As vague as its goals were, it is becoming clear that the country is unlikely to meet them. To do so would require sacrificing growth to rein in pollution. Since the Chinese Communist Party has pledged to double China’s 2010 GDP by 2020 and to create a “moderately prosperous society” by 2021, that is extremely unlikely.

The Paris Agreement also asks developed countries to contribute to a fund to help developing nations with climate change. The fund is meant to raise an astounding $100 billion a year, but that doesn’t seem likely.

In 2015, Australia committed to spend $1 billion over five years. We have invested over half of that, and are expected to contribute a further $400 million, although Treasurer Josh Frydenberg said that won’t be happening.

Why Australia should say no to the Paris Agreement

Let me be clear here. The principle of giving to poorer nations is a noble one. But when that giving is facilitated through a bureaucratic/technocratic institutional set up, it’s nothing more than a money grab.

Poor nations will get cents on the dollar in effective aid, while the bureaucrats will siphon off the rest. It’s a stitch up.

You want to know why pollution is so bad and everyone is freaking out about climate change?

Try thinking about the world’s insane debt levels. In July, CNBC reported that global debt levels hit a record US$247 trillion.

Debt is simply future demand brought forward. When you think about that level of debt, can you see how much ‘extra’ growth we’ve achieved over the past few decades?

And China accounts for a good chunk of that growth, a country that is responsible for nearly one-third of global carbon emissions.

These bankers are pure genius. First, they benefit from the explosion of debt. This causes the ‘problem’ of climate change. Then, they get their technocratic servants to demand ‘the rich’ throw in US$100 billion a year to solve the problem that only more money can fix.

It’s a fix alright. And we’re the suckers!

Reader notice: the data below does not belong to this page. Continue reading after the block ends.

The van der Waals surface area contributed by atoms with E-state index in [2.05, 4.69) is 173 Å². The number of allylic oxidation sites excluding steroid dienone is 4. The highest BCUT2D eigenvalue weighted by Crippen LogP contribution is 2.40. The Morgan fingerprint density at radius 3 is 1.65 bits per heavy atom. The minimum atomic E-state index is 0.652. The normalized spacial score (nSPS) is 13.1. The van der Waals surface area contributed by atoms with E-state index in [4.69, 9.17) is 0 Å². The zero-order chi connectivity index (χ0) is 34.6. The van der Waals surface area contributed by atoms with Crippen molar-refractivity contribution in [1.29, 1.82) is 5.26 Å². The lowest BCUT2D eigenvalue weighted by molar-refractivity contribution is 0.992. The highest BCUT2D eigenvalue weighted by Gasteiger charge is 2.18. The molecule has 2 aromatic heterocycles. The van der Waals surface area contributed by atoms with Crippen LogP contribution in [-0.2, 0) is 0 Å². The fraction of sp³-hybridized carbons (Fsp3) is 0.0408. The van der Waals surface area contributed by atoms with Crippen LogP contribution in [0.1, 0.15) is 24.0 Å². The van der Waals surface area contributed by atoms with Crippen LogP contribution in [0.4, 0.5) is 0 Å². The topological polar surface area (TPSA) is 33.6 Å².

Saying no to the Paris Agreement is not about climate change denial. It’s about saying no to thieves in suits. It’s about achieving reductions in emissions on a scale that doesn’t damage our economy, while countries like China go on doing as they please.


Greg Canavan,
Editor, Crisis & Opportunity

PS: If you’ve got an interest in the share market, but completely new to the whole deal and don’t know where to start…this report is for you. Get started now.

Greg Canavan is a Feature Editor at Money Morning and Head of Research at Fat Tail Investment Research.

He likes to promote a seemingly weird investment philosophy based on the old adage that ‘ignorance is bliss’.

That is, investing in the Information Age means you have all the information you need at your fingertips. But how useful is this information? Much of it is noise and serves to confuse, rather than inform, investors.

And, through the process of confirmation bias, you tend to read what you already agree with. As a result, you often only think you know that you know what is going on. But, the fact is, you really don’t know. No one does. The world is far too complex to understand.

When you accept this, your newfound ignorance becomes a formidable investment weapon. That’s because you’re not a slave to your emotions and biases.

Greg puts this philosophy into action as the Editor of Crisis & Opportunity. As the name suggests, Greg sees opportunity in a crisis. To find the opportunities, he uses a process called the ‘Fusion Method’, which combines traditional valuation techniques with charting analysis.

Read correctly, a chart contains all the information you need. It contains no opinions or emotion. Combine that with traditional stock analysis and you have a robust stock-selection strategy.

With Greg’s help, you can implement a long-term wealth-building strategy into your financial planning, be better prepared for the financial challenges ahead, and stop making the basic, costly mistakes that most private investors do every time they buy a stock.